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Publication Number:  FHWA-HRT-17-082    Date:  December 2017
Publication Number: FHWA-HRT-17-082
Date: December 2017

 

Safety Evaluation of Signalized Restricted Crossing U-Turn Intersections

Chapter 4. Selection of Best Comparison Sites

The quality of the result from the comparison group method relies on the selection of high-quality comparison sites. The project team collected data from four States: Alabama, North Carolina, Ohio, and Texas. To ensure high quality, the project team undertook the following steps during comparison site selection:

  1. Identified large intersections near the treatment sites using aerial photographs to serve as possible comparison sites. They identified four potential comparison sites for each RCUT. The project team examined the available time series of aerial photos to ensure there were no major changes to the roadways or surroundings near the potential comparison sites during the study periods.
  2. Contacted the respective State agencies to confirm the comparison sites were appropriate in terms of the trends in traffic volumes and the surrounding environment.
  3. Obtained crash data for the comparison sites and the RCUTs from the State agencies.
  4. Employed the odds ratio test (previously discussed) to determine the appropriate set of comparison sites for each treatment site. The project team tested each potential comparison site separately and all combinations of comparison sites.
  5. In cases where odds ratio tests showed that all four potential comparison sites—and all combinations of those four—were unfit for use, computed odds ratios for the comparison sites associated with other treatment sites in the same metropolitan area.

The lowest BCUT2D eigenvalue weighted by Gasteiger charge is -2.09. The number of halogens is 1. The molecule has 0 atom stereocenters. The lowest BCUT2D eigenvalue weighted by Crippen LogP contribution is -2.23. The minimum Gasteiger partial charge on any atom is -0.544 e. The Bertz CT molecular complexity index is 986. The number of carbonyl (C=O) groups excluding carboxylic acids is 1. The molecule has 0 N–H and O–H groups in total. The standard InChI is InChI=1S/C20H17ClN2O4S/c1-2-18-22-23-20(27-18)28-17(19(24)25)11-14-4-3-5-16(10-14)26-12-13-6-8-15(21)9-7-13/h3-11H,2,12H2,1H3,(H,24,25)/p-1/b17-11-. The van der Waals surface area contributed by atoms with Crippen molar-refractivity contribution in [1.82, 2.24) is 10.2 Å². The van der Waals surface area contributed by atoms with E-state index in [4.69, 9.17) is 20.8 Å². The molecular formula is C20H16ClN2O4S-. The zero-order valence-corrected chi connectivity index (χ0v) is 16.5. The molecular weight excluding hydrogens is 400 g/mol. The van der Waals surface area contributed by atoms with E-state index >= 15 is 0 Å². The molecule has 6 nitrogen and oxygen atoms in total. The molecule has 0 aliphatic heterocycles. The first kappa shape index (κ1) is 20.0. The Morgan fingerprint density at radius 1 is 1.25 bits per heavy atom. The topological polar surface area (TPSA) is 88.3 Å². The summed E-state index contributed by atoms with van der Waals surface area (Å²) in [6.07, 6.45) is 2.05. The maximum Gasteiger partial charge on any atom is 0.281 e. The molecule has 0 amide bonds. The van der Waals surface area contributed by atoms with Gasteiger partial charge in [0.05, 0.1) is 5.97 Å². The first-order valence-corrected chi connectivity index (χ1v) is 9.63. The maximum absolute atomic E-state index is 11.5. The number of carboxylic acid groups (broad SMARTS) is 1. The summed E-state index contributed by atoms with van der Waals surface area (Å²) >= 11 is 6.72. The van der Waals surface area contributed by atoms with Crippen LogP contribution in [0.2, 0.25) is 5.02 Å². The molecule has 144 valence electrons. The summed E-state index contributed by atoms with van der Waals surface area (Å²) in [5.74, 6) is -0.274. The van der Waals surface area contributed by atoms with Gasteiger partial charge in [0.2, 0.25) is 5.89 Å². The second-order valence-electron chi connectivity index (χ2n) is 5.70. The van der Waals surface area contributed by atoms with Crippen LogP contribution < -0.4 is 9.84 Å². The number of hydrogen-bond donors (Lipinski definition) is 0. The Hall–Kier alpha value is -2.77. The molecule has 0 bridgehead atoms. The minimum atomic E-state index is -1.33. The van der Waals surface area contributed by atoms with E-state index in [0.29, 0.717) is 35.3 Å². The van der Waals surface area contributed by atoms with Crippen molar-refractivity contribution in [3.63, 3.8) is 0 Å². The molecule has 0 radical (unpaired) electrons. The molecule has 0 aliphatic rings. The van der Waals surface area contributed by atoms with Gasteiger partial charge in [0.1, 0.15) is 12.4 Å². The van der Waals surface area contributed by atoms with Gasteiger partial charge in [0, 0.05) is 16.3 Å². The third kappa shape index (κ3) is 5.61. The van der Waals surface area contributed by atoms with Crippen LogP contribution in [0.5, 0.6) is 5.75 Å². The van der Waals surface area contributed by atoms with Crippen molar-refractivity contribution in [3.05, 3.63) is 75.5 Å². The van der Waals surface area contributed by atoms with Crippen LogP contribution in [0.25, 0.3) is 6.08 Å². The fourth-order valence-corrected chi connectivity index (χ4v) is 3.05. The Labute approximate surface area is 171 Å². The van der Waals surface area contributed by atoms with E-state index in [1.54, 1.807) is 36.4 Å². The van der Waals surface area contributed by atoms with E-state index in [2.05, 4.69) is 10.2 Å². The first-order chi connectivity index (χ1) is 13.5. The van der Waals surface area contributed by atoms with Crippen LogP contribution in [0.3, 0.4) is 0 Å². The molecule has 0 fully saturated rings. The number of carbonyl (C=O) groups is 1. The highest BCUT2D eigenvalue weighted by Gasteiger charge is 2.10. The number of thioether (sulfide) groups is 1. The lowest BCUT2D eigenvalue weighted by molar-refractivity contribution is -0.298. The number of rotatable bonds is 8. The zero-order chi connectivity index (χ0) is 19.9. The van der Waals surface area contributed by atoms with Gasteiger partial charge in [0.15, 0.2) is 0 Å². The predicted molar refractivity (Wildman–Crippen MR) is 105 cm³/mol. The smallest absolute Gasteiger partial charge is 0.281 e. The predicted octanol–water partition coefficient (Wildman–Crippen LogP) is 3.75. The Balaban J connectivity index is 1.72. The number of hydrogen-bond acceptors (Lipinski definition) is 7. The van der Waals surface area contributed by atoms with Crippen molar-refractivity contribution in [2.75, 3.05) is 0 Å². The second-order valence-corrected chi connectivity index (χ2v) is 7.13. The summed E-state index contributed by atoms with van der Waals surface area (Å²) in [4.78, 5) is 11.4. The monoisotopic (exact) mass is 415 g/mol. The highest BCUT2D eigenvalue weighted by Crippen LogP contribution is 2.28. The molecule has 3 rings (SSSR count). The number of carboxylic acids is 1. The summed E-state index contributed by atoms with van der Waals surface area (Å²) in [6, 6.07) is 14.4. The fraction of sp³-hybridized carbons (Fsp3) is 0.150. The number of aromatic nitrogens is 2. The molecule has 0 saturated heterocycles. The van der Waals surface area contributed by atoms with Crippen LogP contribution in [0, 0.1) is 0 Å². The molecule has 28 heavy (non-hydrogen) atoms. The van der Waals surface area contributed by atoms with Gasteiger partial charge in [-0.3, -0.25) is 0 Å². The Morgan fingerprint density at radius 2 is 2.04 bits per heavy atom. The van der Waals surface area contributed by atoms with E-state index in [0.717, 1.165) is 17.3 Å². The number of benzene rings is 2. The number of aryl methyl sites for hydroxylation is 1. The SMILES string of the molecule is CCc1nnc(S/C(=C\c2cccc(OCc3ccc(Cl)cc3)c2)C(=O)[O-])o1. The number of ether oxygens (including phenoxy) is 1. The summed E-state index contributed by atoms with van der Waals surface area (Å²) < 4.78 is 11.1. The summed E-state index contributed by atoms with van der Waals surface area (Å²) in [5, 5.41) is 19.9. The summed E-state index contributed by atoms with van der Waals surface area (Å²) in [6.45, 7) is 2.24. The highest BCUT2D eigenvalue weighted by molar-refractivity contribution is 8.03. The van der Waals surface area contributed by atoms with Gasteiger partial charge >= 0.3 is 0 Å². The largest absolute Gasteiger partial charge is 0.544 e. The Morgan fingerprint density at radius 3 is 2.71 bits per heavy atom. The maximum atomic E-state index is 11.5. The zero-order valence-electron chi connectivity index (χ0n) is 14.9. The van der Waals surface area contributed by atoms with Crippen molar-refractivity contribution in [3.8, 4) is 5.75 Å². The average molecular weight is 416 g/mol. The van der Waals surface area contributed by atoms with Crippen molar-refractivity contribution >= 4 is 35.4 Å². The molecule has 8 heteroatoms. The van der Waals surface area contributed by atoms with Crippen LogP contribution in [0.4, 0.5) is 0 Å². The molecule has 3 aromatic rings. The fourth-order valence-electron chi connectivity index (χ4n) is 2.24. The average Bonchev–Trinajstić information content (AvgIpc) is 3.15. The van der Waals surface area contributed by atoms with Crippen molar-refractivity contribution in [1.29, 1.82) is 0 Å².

After identifying the best comparison sites and computing CMFs for each individual treatment site, the project team analyzed groups of sites. Analyzing groups of sites boosted sample sizes and generally decreased the SDs of the estimates of the CMFs. The project team analyzed the following:

In all group analyses, the project team used all years of available data at each site. This meant that the group results are somewhat biased in favor of the sites with more data.

A difficulty in analyzing groups of sites was determining the best set of comparison sites. The project team again used odds ratio tests to identify the best set of comparison sites, starting its search with the best comparison sites identified during the individual site analyses.

A group analysis built the sample size and averaged the different sites to overcome the physical or data shortcomings present at each site. The group analyses resulted in the overall signalized RCUT CMF that is considered a predictor of future general signalized RCUT safety performance.

Supplemental Analysis

In addition to the before–after analyses of all reported crashes previously discussed, the project team conducted a before–after analysis of fatal and injury crashes. The sample of fatal and injury crashes was much smaller than the sample of all crashes, which further emphasized the importance of the group analyses.

The project team analyzed other key crash variables at the individual site and group levels, including day/night and crash type, to determine any changes between the before and after periods. The variable analyses help signalized RCUT designers identify any issues with early installations.

After the project team estimated the CMF for signalized RCUT installation, they developed a B/C ratio for the improvement. Participating States provided information on the cost of the RCUT installation at each study site. The project team based the benefit on the estimated crash reduction (if any) and on an estimate of the travel time savings experienced by motorists using the RCUT. They derived the B/C ratio employing similar methods used in CMF research and development.

 

 

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